But I divide my time equally to make sure ALL course content is covered across the board.
    Try and find out what works best for you and QUICK, time is running out for this exam.
    Damnit. Wish we had another month!


    Someone please take me through:
    1. The power stroke. Does tropomyosin block the actin-myosin cross bridge from forming?
    2. An easy way to remember commercial uses of plant hormones
    3. The experimental evidence of the action of auxins/giberellins? I find myself not understanding this time and time again lol

    Sorry if these are dumb things, but I usually find TSR explanations more useful than internet/teachers LOL
    1) tropomyosin blocks the action-myosin binding site, which means it blocks the cross-bridge from forming? i think

    2) auxins - prevent fruit drop or can even cause fruit drop if a high concentration is applied at a late stage.
    auxins also make fruit develop without fertilisation e.g seedless grapes
    auxins - can encourage root growth, so can be used as root hormone
    auxins - can be used as a herbicide since it causes stem elongation > grow fast can't get water bam they're dead

    gibberlennins - sugar cane production, large harvesting etcetc

    ethene - rippening of fruit

    3) no clue
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    can any one take my through the sliding filament model?
    Difficult.
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    can someone explain the difference between improving reliability and improving accuracy in an experiment, with clear examples please? thanks
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    (Original post by Deyn_08)
    can any one take my through the sliding filament model?
    Difficult.
    Well basically when a muscle contracts this pulls the actin filaments in between the mysoin causing the sarcomere to shorten. As the sarcomere shortens this causes the whole myofibril (makes up the muscle cells) to contract. That is what you was talking about weren't it? If so then that's all you need to know really. Also, I think the H band shortens and the I and A bands stay the same! Correct me if I'm wrong!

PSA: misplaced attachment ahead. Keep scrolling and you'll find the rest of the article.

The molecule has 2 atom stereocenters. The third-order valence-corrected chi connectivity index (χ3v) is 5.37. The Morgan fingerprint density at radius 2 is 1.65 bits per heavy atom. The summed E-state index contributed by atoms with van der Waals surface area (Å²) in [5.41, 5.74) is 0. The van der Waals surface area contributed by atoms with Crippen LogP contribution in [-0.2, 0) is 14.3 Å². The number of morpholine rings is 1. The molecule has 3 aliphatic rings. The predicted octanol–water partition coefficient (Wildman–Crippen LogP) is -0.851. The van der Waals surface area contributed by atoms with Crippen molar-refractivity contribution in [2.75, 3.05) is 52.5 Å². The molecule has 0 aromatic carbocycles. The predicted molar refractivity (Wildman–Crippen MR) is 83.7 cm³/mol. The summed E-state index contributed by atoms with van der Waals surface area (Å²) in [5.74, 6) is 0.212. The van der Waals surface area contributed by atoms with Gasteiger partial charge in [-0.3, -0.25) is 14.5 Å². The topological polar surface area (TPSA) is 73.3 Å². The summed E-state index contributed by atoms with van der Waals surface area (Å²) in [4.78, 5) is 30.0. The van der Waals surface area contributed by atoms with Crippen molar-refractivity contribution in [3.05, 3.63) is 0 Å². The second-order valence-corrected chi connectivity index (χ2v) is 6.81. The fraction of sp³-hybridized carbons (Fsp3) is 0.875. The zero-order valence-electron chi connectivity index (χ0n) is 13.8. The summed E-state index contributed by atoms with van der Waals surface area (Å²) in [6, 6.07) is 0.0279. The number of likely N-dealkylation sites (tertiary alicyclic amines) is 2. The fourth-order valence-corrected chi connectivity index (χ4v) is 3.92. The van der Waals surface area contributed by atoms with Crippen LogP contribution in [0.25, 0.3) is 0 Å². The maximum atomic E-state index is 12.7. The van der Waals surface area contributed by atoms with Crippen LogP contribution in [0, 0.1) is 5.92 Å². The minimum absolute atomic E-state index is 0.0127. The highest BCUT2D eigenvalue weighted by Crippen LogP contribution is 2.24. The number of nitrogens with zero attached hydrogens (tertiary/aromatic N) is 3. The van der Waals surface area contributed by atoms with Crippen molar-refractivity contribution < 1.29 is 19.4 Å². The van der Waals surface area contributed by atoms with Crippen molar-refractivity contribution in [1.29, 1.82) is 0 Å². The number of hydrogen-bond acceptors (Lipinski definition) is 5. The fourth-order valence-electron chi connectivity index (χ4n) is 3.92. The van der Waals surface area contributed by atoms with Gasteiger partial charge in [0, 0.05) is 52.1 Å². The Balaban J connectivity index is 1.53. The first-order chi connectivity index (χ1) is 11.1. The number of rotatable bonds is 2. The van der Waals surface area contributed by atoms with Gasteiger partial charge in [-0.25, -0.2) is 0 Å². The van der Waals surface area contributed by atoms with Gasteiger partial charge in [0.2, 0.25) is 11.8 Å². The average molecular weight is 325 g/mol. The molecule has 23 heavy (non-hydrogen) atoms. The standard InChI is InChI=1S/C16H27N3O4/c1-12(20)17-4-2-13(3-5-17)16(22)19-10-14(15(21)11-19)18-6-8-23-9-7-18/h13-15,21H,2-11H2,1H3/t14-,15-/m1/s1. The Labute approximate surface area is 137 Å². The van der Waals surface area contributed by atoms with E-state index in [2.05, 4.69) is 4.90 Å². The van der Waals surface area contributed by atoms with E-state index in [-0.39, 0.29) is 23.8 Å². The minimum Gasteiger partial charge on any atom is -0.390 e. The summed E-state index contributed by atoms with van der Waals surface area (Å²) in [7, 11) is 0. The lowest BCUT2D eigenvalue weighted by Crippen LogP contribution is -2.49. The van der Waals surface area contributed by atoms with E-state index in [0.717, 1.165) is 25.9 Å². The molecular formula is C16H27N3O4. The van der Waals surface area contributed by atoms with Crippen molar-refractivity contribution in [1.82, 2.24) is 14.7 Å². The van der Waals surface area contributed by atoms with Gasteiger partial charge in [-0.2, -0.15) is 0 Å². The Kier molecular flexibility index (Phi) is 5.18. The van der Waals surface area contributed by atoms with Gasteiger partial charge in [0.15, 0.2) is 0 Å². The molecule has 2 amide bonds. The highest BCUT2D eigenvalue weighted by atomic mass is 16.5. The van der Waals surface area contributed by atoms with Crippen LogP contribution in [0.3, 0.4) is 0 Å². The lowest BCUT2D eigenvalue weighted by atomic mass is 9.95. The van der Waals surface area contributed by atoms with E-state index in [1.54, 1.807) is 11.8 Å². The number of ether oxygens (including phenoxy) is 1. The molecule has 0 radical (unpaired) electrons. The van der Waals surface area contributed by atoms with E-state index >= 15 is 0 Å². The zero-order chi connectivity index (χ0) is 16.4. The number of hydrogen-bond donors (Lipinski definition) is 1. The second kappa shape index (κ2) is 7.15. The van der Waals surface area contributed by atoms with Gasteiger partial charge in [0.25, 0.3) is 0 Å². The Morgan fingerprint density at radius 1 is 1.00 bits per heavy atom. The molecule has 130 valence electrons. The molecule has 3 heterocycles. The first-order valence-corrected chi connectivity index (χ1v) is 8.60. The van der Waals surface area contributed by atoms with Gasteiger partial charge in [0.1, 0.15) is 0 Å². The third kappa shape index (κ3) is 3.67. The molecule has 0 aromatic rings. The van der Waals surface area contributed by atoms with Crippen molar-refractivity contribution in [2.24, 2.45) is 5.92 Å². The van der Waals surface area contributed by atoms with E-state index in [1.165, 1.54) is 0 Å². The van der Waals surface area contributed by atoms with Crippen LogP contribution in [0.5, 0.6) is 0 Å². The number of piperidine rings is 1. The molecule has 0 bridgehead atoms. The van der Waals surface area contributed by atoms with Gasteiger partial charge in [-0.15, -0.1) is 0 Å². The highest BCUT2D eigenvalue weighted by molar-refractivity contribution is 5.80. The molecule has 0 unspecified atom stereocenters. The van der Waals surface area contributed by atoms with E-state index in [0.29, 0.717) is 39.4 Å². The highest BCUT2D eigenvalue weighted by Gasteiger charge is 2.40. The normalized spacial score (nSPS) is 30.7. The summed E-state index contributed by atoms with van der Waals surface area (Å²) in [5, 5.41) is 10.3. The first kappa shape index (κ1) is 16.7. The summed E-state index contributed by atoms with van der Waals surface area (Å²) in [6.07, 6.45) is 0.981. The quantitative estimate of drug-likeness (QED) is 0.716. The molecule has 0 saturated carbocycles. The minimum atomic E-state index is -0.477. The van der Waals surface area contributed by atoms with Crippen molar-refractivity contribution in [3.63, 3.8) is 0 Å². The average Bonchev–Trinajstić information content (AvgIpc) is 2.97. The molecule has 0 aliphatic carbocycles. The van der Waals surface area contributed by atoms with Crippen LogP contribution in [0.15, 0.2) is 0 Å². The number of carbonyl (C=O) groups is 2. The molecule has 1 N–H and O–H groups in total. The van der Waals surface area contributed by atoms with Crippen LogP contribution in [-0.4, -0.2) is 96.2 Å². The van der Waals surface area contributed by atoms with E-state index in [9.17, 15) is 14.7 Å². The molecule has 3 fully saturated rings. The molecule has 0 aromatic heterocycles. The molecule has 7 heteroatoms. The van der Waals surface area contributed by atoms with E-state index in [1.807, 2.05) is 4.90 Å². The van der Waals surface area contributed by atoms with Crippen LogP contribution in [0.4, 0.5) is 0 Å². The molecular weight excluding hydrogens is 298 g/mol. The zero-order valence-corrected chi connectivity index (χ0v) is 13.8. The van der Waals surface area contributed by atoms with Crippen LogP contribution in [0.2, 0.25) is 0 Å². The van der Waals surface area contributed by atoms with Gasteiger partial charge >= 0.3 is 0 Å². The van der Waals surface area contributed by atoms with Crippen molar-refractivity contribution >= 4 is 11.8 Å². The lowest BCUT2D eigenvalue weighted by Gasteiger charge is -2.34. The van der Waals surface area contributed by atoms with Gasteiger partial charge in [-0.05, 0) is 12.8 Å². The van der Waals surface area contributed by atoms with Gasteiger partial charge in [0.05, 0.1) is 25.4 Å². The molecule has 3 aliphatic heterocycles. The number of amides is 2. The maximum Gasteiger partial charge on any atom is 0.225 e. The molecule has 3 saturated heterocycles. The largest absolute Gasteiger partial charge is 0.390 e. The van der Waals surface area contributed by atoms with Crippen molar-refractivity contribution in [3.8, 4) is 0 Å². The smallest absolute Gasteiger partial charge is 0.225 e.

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    (Original post by slacker07906)
    Well basically when a muscle contracts this pulls the actin filaments in between the mysoin causing the sarcomere to shorten. As the sarcomere shortens this causes the whole myofibril (makes up the muscle cells) to contract. That is what you was talking about weren't it? If so then that's all you need to know really. Also, I think the H band shortens and the I and A bands stay the same! Correct me if I'm wrong!
    When muscles contract;
    -the sarcomere shortens,
    -the H-Zone shortens,
    -the I-band shortens, and
    -the A band stays the SAME length
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    (Original post by Deyn_08)
    can any one take my through the sliding filament model?
    Difficult.
    Have a look on youtube - there are some good videos there I think this sort of thing needs to have diagrams or animations or something really :/
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    (Original post by India27)
    When muscles contract;
    -the sarcomere shortens,
    -the H-Zone shortens,
    -the I-band shortens, and
    -the A band stays the SAME length
    Yep thought it was something like that thanks
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    Can some1 post jan 2011 f214 and f215 paper please =)?